The shorter cycle is possible because the microwave oven requires minimal ramp-up to setpoint temperature and the process has less tooling-driven thermal lag. Further, when cure is complete and the oven shuts off, there is no cool-down of the oven itself. Like a microwave oven for domestic use, it heats only certain nonmetallic materials, thus the oven is always cool to the touch.
The difference in part and tooling temperature is an important distinction. An oven or autoclave, by its nature, applies the same heat uniformly to all structures — parts and tools. In a microwave system, material composition has an impact on temperature. Metals are reflective to microwaves and thus do not heat up. Certain nonmetallic materials, such as tooling epoxy, are reactive and do heat up. Additionally, there are some nonmetallic materials that do not heat up because they are transparent. By use of specific material combinations, it’s possible to make some parts of the tool — areas not in contact with the component — reflective to microwaves; conversely, it’s possible to make tooling surfaces reactive to microwaves. This is what allows the tool temperature to be held lower than the part temperature.The tooling GKN used in its analysis, says Cornforth, consists of an Invar base with a carbon fiber laminate surface. “We wanted a tool base that has no coupling [with the microwaves], but with a coating that does couple with the microwaves,” he says. “We don’t want a cold tool and a hot part, but we don’t want to heat the whole tool.”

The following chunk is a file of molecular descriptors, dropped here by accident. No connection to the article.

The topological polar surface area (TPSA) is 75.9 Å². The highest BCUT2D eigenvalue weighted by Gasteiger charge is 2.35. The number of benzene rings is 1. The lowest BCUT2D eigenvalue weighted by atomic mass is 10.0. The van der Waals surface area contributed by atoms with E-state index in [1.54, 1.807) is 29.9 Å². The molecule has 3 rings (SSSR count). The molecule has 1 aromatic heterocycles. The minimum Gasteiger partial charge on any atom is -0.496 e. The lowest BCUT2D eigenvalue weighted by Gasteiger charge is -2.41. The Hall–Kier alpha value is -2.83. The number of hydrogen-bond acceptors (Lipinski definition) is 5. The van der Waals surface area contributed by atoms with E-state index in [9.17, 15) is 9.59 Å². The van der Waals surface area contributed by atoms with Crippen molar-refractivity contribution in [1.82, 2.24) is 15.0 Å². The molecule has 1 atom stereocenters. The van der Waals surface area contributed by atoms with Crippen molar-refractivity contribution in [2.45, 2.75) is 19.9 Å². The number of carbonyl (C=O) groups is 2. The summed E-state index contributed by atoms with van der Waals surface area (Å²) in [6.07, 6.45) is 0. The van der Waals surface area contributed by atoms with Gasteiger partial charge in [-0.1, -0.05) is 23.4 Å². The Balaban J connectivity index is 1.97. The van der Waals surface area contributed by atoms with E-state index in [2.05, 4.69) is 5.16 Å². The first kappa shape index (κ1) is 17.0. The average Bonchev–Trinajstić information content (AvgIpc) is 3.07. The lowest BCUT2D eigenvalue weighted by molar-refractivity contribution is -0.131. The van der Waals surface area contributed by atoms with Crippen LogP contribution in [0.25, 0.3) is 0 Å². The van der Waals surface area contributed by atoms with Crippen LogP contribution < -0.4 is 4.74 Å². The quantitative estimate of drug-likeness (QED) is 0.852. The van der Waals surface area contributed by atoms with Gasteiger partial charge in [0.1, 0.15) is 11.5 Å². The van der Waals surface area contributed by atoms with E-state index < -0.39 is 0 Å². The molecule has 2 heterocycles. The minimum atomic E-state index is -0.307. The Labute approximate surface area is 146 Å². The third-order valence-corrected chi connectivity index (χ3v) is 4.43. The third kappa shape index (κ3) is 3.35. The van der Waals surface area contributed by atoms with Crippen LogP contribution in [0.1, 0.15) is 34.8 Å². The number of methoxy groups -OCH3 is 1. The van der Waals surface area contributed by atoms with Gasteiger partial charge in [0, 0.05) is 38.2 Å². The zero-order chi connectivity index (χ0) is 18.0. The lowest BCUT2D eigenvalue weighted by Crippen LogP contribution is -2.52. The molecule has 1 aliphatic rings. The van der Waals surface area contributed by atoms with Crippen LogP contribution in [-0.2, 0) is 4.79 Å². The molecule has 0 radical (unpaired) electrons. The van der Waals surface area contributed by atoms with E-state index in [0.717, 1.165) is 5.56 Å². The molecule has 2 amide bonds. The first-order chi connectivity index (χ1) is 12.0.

Reiner Wiesehöfer, a principal at Vötsch, says adapting microwave curing requires an understanding of how microwaves function to make the process viable for curing. “You can’t take a microwave oven and simply apply the same process and parameters as you used in the autoclave. You must create a process that is suitable to the microwave.”
A key to such adaptation, says Wiesehöfer, is use of thermocouples on the part and the tool to monitor process temperature. This is necessary because the air and oven walls are not heated, thus temperature must be measured where heating actually occurs. Further, because the process measures the temperature of the composite part, says Wiesehöfer, it’s possible to manipulate temperature in sections of the part. For instance, if the user wants to reduce temperature in a region, shielding can be applied to make the area reflect microwaves, thus shielding the uncured laminate.
Of course, microwave heating is not confined to the part and tool. Consumables — breather cloths, bagging mats and sealant material — react to microwaves and, Cornforth notes, one of the challenges GKN has faced is that each material absorbs microwave energy differently. “How do consumables behave?” Cornforth asks rhetorically. “If they don’t behave the way you like,” he says, “you have to find materials that are better adapted to the process.”
GKN has several finished parts now, says Cornforth, and the company is in the process of doing differential scanning calorimetry (DSC) analysis, nondestructive testing and microscopic evaluation of cut-ups to assess part quality. The parts will be compared to identical parts produced via autoclave. He adds that GKN Aerospace is working to Airbus specifications to benchmark the quality of the microwave-cured composite laminate. Initial results clearly demonstrate that microwave-cured composites achieve the required quality of an autoclave cure.